Last decade saw the popularization of the idea that children's eating habits are a "public health" issue that must be regulated, rather than controlled by parents. This nonsense culminated in a lawsuit from the Center for Science in the Public Interest (CSPI) against a fast food giant for handing out toys with kids' meals.
Naples News columnist Mark Strain tackled all this on Monday with a fantastic op-ed. He concludes:
Teaching and controlling our children are mandatory for conscientious parenting in order to raise children capable of functioning in a free society.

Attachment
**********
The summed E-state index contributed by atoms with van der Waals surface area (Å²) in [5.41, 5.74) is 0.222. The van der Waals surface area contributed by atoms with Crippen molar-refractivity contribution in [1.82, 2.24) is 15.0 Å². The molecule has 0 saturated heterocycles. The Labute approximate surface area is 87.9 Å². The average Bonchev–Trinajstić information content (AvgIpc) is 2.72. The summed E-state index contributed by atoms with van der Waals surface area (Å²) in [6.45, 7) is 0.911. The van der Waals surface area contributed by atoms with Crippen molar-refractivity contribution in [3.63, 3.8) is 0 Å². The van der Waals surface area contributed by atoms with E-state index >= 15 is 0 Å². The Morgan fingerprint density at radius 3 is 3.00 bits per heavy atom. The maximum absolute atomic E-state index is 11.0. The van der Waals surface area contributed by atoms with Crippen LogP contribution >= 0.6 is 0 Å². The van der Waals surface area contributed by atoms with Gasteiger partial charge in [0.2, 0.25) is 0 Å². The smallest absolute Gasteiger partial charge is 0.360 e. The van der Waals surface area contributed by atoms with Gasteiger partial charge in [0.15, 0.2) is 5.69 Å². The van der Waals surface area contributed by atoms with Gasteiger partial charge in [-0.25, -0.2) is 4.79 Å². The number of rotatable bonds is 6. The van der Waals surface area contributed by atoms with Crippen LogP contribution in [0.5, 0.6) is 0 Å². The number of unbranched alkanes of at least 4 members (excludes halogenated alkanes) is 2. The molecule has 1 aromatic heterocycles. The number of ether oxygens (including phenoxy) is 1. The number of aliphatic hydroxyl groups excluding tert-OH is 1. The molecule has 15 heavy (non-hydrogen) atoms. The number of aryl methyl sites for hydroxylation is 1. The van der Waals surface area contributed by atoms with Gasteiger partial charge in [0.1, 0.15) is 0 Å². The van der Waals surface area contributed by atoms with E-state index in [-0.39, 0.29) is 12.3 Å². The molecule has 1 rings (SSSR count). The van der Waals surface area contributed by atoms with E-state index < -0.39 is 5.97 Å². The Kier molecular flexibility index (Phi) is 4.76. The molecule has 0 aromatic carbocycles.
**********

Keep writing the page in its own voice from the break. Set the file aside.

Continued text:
CSPI is moving outside their usual arena of making sure the consumer has access to accurate nutritional information about the food they choose to purchase, into a realm of advocacy that impacts free speech in the marketplace and more significantly seems to assume that the consumer is no longer capable of making choices at all. If a Happy Meal is nutritionally deficient irrelevant of the marketing audience, attacking that aspect would be a more understandable position for CSPI in lieu of supporting an inept parent.
If parents cannot control their children’s demands for foods which they consider unhealthy choices, then there is indeed something seriously wrong. It is neither the food nor the child’s desire for the food; it is the parent’s inability to be a parent.
We'd quibble with Strain's contention that consumer access (rather than hysterical hyperbole) is CSPI's "usual arena". But his points about parenting are dead-on. Ultimately parents, not distant regulators or judges, must raise their children to be discerning adults.